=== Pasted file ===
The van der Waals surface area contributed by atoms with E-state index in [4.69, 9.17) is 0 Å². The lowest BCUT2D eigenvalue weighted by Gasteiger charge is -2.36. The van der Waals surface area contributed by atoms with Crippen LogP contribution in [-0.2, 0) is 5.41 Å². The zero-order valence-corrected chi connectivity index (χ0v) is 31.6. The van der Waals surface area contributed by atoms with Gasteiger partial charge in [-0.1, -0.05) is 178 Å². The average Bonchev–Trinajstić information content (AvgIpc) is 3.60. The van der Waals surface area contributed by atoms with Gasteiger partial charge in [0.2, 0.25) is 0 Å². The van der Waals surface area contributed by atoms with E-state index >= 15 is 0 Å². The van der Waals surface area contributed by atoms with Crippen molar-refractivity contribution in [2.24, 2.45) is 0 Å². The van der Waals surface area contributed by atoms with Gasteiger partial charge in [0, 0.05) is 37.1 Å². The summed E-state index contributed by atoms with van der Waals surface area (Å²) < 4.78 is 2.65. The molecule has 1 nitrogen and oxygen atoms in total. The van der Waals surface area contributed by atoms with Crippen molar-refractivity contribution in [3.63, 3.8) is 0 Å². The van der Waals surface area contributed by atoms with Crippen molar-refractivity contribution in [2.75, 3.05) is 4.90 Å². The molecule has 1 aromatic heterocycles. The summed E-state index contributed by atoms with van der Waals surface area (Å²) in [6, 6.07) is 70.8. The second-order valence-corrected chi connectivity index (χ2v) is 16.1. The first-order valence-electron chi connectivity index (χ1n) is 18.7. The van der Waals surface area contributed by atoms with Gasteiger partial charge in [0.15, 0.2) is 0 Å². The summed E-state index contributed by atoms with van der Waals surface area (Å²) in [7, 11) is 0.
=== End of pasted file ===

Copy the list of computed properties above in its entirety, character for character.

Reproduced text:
The van der Waals surface area contributed by atoms with E-state index in [4.69, 9.17) is 0 Å². The lowest BCUT2D eigenvalue weighted by Gasteiger charge is -2.36. The van der Waals surface area contributed by atoms with Crippen LogP contribution in [-0.2, 0) is 5.41 Å². The zero-order valence-corrected chi connectivity index (χ0v) is 31.6. The van der Waals surface area contributed by atoms with Gasteiger partial charge in [-0.1, -0.05) is 178 Å². The average Bonchev–Trinajstić information content (AvgIpc) is 3.60. The van der Waals surface area contributed by atoms with Gasteiger partial charge in [0.2, 0.25) is 0 Å². The van der Waals surface area contributed by atoms with E-state index >= 15 is 0 Å². The van der Waals surface area contributed by atoms with Crippen molar-refractivity contribution in [2.24, 2.45) is 0 Å². The van der Waals surface area contributed by atoms with Gasteiger partial charge in [0, 0.05) is 37.1 Å². The summed E-state index contributed by atoms with van der Waals surface area (Å²) < 4.78 is 2.65. The molecule has 1 nitrogen and oxygen atoms in total. The van der Waals surface area contributed by atoms with Crippen molar-refractivity contribution in [3.63, 3.8) is 0 Å². The van der Waals surface area contributed by atoms with Crippen molar-refractivity contribution in [2.75, 3.05) is 4.90 Å². The molecule has 1 aromatic heterocycles. The summed E-state index contributed by atoms with van der Waals surface area (Å²) in [6, 6.07) is 70.8. The second-order valence-corrected chi connectivity index (χ2v) is 16.1. The first-order valence-electron chi connectivity index (χ1n) is 18.7. The van der Waals surface area contributed by atoms with Gasteiger partial charge in [0.15, 0.2) is 0 Å². The summed E-state index contributed by atoms with van der Waals surface area (Å²) in [7, 11) is 0.